Royal Commission more appropriate

The government should go one step further

The setting up of an independent panel to probe the Lingam tape is a positive step indicating the government recognizes that there is a problem. It is encouraging to realize that it is giving in to the people’s demands although it may fall far short of what is required or expected – a Royal Commission.

There are 2 aspects to the tape scandal; the authenticity of the tape and the truth of the allegations contained in it. The panel set up should probe both these aspects and not just confine itself in establishing the authenticity of the tape only. Irrespective of whether the video is genuine or otherwise, it has highlighted the need for a comprehensive review of the procedures for the promotion of judges in the country.

The tape scandal is just one of the many indicators of the long process of rot taking place in our judiciary since the crisis in 1988 when the then Lord President Tun Salleh Abbas was sacked. It was the beginning of the loss of independence of our judiciary and its increasing subservience to the executive.

The video recording implicating a prominent lawyer purportedly brokering the appointment of judges, if proven true, is a very serious offence that deals a deadly blow to the integrity of our judiciary and the system that delivers justice to the rakyat.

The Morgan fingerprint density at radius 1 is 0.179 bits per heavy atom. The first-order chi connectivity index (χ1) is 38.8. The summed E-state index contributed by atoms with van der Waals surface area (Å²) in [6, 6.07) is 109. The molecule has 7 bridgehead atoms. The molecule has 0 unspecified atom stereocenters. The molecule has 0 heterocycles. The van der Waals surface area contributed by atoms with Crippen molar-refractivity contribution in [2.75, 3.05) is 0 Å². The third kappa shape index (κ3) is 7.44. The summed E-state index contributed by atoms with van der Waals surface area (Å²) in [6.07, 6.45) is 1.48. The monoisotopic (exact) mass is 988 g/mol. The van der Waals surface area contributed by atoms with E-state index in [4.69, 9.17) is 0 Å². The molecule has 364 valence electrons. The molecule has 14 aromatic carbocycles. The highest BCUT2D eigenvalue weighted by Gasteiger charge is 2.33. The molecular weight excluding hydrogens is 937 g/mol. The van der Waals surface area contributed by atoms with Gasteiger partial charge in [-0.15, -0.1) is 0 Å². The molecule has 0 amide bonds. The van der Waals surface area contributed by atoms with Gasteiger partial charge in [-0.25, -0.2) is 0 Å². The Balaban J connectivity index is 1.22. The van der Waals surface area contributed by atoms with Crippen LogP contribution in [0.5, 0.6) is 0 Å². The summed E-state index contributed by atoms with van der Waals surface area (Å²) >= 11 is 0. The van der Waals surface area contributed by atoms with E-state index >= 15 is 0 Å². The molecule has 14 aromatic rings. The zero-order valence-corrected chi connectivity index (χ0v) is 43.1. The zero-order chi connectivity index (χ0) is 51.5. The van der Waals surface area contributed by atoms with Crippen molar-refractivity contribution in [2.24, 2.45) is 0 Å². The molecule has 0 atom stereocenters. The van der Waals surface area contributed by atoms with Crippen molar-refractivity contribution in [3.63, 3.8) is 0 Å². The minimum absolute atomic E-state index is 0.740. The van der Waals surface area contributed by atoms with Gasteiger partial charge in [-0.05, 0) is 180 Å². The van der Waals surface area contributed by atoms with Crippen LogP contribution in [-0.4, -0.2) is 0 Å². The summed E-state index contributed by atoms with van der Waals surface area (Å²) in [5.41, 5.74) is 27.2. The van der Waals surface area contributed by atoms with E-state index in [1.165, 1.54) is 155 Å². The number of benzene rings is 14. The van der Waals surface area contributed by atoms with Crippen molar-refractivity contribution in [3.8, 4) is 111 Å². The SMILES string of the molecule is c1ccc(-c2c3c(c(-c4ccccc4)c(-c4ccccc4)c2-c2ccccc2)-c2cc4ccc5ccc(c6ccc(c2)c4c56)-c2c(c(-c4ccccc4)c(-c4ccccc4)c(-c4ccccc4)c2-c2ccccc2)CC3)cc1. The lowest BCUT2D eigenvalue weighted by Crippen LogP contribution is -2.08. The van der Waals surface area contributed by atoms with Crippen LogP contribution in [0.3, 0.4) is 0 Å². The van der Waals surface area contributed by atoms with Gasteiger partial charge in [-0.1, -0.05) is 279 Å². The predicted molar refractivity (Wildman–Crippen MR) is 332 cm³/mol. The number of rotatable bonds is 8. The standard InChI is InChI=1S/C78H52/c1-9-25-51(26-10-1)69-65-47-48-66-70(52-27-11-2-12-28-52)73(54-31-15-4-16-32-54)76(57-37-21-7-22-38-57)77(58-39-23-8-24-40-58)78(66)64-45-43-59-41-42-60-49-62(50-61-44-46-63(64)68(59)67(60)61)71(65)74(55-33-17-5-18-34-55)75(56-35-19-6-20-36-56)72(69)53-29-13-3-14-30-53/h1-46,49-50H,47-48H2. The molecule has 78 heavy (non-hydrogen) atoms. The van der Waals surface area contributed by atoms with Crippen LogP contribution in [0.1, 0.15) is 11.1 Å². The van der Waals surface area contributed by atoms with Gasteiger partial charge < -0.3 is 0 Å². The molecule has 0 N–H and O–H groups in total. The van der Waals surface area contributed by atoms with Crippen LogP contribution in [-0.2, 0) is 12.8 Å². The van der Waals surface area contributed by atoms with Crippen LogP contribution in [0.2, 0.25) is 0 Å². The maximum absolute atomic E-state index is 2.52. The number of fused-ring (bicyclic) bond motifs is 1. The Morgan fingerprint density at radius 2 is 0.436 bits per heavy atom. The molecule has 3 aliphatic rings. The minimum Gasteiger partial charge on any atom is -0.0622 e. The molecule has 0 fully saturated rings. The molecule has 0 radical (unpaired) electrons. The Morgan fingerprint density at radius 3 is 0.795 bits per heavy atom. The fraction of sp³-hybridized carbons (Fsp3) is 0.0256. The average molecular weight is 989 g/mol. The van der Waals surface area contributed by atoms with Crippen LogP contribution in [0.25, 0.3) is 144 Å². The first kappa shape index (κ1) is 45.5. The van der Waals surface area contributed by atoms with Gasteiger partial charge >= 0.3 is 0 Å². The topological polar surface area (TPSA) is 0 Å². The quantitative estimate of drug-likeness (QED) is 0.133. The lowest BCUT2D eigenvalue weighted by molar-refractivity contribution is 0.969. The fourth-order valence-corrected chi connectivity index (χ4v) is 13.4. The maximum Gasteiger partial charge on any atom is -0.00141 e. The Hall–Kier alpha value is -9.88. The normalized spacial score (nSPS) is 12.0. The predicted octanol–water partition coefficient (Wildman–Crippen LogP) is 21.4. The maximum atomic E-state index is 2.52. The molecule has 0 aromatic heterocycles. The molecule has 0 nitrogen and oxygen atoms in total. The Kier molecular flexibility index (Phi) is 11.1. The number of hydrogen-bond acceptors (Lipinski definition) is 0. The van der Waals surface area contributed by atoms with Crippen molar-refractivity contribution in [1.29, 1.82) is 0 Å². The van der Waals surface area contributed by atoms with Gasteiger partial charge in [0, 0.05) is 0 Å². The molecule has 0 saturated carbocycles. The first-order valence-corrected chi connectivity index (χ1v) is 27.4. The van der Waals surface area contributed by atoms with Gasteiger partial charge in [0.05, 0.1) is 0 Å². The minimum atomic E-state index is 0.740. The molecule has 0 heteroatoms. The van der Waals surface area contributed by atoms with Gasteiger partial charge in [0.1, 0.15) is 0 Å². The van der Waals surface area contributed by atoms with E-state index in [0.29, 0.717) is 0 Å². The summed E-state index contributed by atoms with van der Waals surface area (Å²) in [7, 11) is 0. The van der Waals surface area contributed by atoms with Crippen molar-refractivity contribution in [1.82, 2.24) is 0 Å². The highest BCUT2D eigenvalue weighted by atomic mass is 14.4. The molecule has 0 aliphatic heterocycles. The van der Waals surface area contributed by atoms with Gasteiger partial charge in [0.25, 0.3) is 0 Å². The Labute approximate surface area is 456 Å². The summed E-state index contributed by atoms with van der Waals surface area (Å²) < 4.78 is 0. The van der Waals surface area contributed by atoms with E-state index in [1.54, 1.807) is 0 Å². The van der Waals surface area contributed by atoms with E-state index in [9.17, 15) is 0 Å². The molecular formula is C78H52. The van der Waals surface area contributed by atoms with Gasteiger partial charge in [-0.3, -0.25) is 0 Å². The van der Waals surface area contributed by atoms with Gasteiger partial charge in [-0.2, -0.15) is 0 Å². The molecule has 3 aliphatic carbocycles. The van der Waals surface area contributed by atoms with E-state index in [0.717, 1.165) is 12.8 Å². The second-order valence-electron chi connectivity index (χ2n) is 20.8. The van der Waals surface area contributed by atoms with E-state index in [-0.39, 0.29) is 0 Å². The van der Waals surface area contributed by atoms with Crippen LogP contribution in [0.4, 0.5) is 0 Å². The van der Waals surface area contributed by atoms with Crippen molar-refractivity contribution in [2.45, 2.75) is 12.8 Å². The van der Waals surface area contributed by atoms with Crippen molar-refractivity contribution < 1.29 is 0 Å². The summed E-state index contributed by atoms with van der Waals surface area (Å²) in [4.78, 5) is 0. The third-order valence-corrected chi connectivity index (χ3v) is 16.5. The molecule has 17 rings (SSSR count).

The government must take this matter very seriously and leave no stone unturned to investigate these allegations with dire urgency. It should not mislead the public into tracing the origin of the tape and punishing the person responsible for its release. The motive for release of the video is irrelevant but the truth or otherwise of the allegations in it are.

We are often told by judges themselves that justice must not only be done but it must also be seen to be done. Similarly the judiciary must be seen to be clean and independent in the eyes of the rakyat.Otherwise the very purpose of existence of the institution would be questionable.

Dr.Chris Anthony

Crime against children : more serious efforts needed

Punishing parents won't do

The recent kidnapping,torture,sexual abuse and murder of 8-year old Nurin Jazlin Jazimin is a great blow to our reputaion as as peace loving and morally upright people.It is appalling to note that certain quarters are calling for action against parents whose children meet with similar fate. We may have legislation like the Child Protection Act 2001,but it should be meant for those parents and guardians who are directly or indirectly causing physical or psychological hurt to their children.

It would be unfair to point the finger at the parents and jail them for negligence in causing the gruesome of murder of their children. What greater punishment can there be for parents than losing their own children in such tragic crime?

The recent series of gruesome murders of children and the increasing crime rate in general should be a serious cause of alarm and worry and that should be tackled with great determination and zeal by all concerned. I am afraid that the authorities are not taking these seriously as they should.